And how inspiring that you have conquered all this. I appreciate the challenge and strength it must take. Also coming off methadone in three months is amazing well done.

    • Gem
    • February 28, 2018
    Reply

    Hi James, my partner has had addiction issues (methadone, opiates, any downers basically) for 15 years. And I believe the root of this is ADHD which has never been dianosied. He is constantly restless, fidgety, impulsive, can’t sleep, and says his head just throbs and can’t stop racing. We are going to thr doctors tomorrow in the attempt to get a firm diagnosis..He is scared of getting addicted to new medication for adhd. What would you advise? And how do you now manage the agitation symptoms? Do you have an email address he could contact you on. I think you would be a great inspiration for him to speak to. It would be greatly appreciated. Thankyou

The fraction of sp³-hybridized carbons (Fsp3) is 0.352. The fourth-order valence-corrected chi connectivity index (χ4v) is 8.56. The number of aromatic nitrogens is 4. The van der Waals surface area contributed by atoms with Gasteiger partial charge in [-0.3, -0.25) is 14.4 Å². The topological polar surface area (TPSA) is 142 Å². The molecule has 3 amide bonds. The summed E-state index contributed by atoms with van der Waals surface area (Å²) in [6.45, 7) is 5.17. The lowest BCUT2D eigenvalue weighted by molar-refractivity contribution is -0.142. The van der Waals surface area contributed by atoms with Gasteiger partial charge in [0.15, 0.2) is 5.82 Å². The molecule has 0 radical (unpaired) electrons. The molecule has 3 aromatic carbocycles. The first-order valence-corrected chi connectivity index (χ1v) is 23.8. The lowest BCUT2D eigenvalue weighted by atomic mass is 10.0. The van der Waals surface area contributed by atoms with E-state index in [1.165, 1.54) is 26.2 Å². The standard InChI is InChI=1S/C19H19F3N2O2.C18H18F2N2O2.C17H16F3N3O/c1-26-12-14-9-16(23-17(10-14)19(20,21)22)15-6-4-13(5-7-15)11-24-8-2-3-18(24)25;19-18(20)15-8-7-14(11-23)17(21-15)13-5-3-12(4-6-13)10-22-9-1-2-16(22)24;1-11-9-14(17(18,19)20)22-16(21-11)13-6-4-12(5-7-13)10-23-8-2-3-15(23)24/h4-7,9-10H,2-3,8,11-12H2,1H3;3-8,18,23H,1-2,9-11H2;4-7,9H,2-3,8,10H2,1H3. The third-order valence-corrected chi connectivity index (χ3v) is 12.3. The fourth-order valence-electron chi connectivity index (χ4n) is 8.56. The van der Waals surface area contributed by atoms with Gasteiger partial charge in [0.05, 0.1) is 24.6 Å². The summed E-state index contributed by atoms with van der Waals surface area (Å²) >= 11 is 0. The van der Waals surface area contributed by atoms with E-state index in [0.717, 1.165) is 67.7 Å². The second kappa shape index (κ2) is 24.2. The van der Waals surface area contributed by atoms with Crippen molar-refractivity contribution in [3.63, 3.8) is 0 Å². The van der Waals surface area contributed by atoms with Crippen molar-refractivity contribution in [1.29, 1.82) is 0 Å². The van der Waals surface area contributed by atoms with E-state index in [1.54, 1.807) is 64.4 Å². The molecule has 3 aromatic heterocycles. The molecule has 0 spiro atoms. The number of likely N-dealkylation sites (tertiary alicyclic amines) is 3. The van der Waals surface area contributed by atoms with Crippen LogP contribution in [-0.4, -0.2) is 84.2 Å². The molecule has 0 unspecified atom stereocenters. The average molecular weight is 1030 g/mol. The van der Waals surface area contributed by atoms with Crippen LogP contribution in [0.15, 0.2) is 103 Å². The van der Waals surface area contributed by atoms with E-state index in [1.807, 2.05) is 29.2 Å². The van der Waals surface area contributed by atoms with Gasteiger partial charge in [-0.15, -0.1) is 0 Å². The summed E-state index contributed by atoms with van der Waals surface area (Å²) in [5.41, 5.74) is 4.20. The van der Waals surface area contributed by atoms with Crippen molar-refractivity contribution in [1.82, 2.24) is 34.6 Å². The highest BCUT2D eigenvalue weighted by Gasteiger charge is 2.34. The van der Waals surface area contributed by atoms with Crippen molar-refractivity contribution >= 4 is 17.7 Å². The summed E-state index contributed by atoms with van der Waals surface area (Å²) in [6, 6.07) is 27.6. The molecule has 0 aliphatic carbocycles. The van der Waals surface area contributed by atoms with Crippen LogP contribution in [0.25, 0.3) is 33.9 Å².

• D
    • February 11, 2018
    Reply

    James,
    Thank you for sharing your story! I hope that, as a part of your work to support others, you will consider working with local schools to advocate and perhaps even provide education to teachers and counselors in junior and high school- for when children go undiagnosed, or like you, don’t find what they need post diagnosis, they are seem as simply “discipline” problems in high school, often self-medicating and feeling stupid. It is so, so tragic when so many with ADHD are actually brilliant and have so much to offer the world!!
    I watched my son struggle; he went undiagnosed due to our fears and ignorance of all available treatment options, and also his ability to get As and Bs despite the difficulties. Now, he is healing from the damage done by the public school system, and by us not knowing how much he was struggling or how to help him in high school.
    Thank you again for sharing your story, congratulations on the bold moves in reclaiming your life, and I hope your story and work inspire and help thousands of others!!

    • Diane
    • February 8, 2018
    Reply